12,264 reputation
11856
bio website
location United Kingdom
age 29
visits member for 3 years, 8 months
seen 7 hours ago

Enthusiastic computer scientist and somewhat sporadic author of articles for ACCU journals.

Likes: games programming, challenges, learning new things, code craftsmanship, watching people achieving to the best of their ability, Git.

Dislikes: untidy code, weak architecture, bad software processes, indifference, technological fads.

Very quick bio: My D.Phil. was in medical image segmentation. I then worked in industry for a bit, doing credit risk management at SunGard and software analytics/logic programming at Semmle. I'm currently working on object detection and tracking at the University of Oxford.


Dec
10
comment Stack memory allocation
@Zac: If you're showing him how to do something, you might as well show him the right way to do it up-front though. Not the way that will come back and bite him in the butt later. Nim's point is also a good one, since deleting a null pointer is a no-op.
Dec
10
comment Stack memory allocation
@Zac: "Bleurgh!" directed at the first example, for my part. Is it really such a great idea to inculcate newbies with the wonders of allocating memory and relying on the caller to release it again? :) To the OP -- read Effective C++, I seem to remember it having a good item on this particular point. Plus it's just a good book anyway.
Dec
10
comment is there anything in C++ to detect antivirus installed on windows 2003/2008 server operating systems
Trying to design a virus by any chance? :) The only two reasons I can think of to detect antivirus are (a) you're designing a virus and you want to disable/circumvent the antivirus, or (b) you're designing a security program to check whether someone's computer is adequately secured. Any other good reasons?
Dec
10
revised Why do some includes need the .h and others not?
added 197 characters in body
Dec
10
comment Why do some includes need the .h and others not?
@Ben: Indeed, I phrased this wrong -- I meant to say that it's the C-style way of writing the C++ include, and it doesn't put things in namespace std.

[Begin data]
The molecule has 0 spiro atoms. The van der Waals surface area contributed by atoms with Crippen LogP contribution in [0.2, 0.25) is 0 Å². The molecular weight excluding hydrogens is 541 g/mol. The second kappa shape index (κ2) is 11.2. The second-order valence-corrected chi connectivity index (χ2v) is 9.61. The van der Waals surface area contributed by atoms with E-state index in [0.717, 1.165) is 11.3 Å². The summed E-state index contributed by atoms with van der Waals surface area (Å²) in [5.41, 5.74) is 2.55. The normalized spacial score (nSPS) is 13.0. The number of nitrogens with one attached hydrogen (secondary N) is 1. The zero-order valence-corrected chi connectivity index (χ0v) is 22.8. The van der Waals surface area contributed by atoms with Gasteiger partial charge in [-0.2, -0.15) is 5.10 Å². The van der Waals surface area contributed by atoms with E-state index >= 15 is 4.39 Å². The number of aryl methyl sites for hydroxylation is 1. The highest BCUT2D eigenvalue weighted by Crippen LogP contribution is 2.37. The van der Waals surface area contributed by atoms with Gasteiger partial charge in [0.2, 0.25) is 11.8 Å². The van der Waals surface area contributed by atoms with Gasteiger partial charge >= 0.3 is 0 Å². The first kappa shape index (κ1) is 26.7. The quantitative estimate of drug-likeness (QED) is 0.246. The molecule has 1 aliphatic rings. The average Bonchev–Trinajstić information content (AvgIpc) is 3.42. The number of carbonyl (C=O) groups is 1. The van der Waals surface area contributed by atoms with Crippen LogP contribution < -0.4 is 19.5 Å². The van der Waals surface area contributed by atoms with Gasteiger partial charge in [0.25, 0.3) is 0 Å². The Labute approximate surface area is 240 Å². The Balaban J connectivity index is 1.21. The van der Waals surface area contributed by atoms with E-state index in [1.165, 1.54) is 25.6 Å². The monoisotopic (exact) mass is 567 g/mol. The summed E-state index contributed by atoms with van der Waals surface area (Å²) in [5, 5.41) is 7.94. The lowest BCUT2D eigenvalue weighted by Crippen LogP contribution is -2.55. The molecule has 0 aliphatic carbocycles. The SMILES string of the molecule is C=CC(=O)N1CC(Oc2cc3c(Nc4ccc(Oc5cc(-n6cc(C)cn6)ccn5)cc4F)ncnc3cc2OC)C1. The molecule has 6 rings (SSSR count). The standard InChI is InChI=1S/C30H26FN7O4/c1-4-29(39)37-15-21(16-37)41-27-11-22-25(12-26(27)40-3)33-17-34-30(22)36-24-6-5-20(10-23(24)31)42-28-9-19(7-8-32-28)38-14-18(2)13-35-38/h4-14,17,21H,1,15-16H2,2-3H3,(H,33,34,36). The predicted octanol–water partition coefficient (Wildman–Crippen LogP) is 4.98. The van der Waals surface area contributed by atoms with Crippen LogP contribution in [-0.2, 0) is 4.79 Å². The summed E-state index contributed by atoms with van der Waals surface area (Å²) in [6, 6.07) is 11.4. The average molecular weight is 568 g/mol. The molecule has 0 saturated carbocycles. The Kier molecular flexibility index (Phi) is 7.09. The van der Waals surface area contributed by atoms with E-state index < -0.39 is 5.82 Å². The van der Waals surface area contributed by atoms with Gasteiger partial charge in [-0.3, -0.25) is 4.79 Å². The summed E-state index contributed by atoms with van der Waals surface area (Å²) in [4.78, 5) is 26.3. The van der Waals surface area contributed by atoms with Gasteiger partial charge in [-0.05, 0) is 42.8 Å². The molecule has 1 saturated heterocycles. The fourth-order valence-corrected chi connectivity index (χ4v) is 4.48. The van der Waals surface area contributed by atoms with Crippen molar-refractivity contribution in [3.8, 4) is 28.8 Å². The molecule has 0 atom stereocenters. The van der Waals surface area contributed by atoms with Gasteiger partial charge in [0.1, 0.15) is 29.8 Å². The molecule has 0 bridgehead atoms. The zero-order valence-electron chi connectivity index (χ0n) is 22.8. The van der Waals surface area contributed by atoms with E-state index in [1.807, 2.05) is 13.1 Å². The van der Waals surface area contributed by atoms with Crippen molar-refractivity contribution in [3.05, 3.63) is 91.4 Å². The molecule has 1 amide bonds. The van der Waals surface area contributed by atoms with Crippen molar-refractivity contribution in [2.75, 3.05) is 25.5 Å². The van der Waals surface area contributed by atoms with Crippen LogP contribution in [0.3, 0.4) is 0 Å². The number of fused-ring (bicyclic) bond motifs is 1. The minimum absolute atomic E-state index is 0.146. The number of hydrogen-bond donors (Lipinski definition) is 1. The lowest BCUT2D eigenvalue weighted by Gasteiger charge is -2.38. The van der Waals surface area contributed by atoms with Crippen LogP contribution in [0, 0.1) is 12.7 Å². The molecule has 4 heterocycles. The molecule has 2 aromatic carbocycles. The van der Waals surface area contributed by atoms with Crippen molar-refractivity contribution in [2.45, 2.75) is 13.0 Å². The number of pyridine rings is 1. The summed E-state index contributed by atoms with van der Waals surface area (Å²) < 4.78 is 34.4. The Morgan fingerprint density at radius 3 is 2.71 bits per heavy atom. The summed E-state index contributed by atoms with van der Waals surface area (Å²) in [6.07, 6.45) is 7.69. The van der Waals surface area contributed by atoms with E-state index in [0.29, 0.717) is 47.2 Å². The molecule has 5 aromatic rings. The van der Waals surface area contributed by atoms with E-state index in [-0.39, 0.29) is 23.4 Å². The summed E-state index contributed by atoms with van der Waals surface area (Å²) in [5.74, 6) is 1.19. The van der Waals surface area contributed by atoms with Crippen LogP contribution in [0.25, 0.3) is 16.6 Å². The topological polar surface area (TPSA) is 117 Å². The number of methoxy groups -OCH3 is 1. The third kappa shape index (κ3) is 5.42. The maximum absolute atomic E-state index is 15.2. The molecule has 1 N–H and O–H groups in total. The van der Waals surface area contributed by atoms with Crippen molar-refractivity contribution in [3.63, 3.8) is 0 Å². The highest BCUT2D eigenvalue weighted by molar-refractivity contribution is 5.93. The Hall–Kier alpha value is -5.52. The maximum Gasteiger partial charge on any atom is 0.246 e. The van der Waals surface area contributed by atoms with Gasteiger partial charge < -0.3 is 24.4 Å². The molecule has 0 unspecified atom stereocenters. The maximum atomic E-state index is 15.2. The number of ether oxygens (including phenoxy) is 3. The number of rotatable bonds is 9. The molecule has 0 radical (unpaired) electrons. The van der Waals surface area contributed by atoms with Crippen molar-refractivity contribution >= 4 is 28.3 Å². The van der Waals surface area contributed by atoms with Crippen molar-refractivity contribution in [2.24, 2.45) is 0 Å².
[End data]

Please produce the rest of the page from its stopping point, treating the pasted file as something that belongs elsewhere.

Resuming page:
Dec
10
comment Why do some includes need the .h and others not?
The point being that stdio.h is both a C and C++ standard header. In C++, writing #include <stdio.h> includes the 'C-style' C++ header stdio.h. In other words, it's a C++ header, but stdio.h is the C-style way of writing the include.
Dec
10
comment Why do some includes need the .h and others not?
@Ben: You're right -- it looks like #ifdef __cplusplus extern "C" { #endif etc.
Dec
10
comment Why do some includes need the .h and others not?
Sure - that's the obvious implementation choice. I didn't downvote, just wanted to observe that "it's simply the name of the actual file on disk" isn't strictly accurate as far as the standard goes.
Dec
10
comment Why do some includes need the .h and others not?
@Ben: They might not just include the C headers, but on popular compilers (I checked my cstdio header on MSVC before answering) they do nevertheless include them. Your point's an interesting one all the same though.
Dec
10
comment Why do some includes need the .h and others not?
@Casebach: There are usually two separate files, cstdio and stdio.h, with cstdio including stdio.h in a way that puts all its symbols in namespace std. But the exact way in which it does it depends on the implementation.
Dec
10
comment Why do some includes need the .h and others not?
I don't want to downvote a competing answer, but this is actually inaccurate -- there's no guarantee that the files map or stdio.h exist on disk.
Dec
10
answered Why do some includes need the .h and others not?
Dec
10
comment Type error in a template function
Indeed, +1
Dec
9
comment Is there anything that can be done in C and not in C++ and the opposite way
@Noah: +1 :) In the sense that it's Turing-complete, however, there's nevertheless nothing you can compute in C that you can't compute in Brainfuck. That doesn't mean that I think all games, for example, should be written in Brainfuck.
Dec
9
awarded  Nice Answer
Dec
9
comment Is there anything that can be done in C and not in C++ and the opposite way
@Steve314: Certainly, I wouldn't argue otherwise.
Dec
9
answered Is there anything that can be done in C and not in C++ and the opposite way
Dec
9
comment How to run g++ from a terminal window on my Mac
For what it's worth, the Xcode uninstall is not 100% obvious, so you might want to see developer.apple.com/library/mac/#documentation/Xcode/Conceptual/… for details. Or just Google it.
Dec
9
answered How to run g++ from a terminal window on my Mac
Dec
9
answered Type error in a template function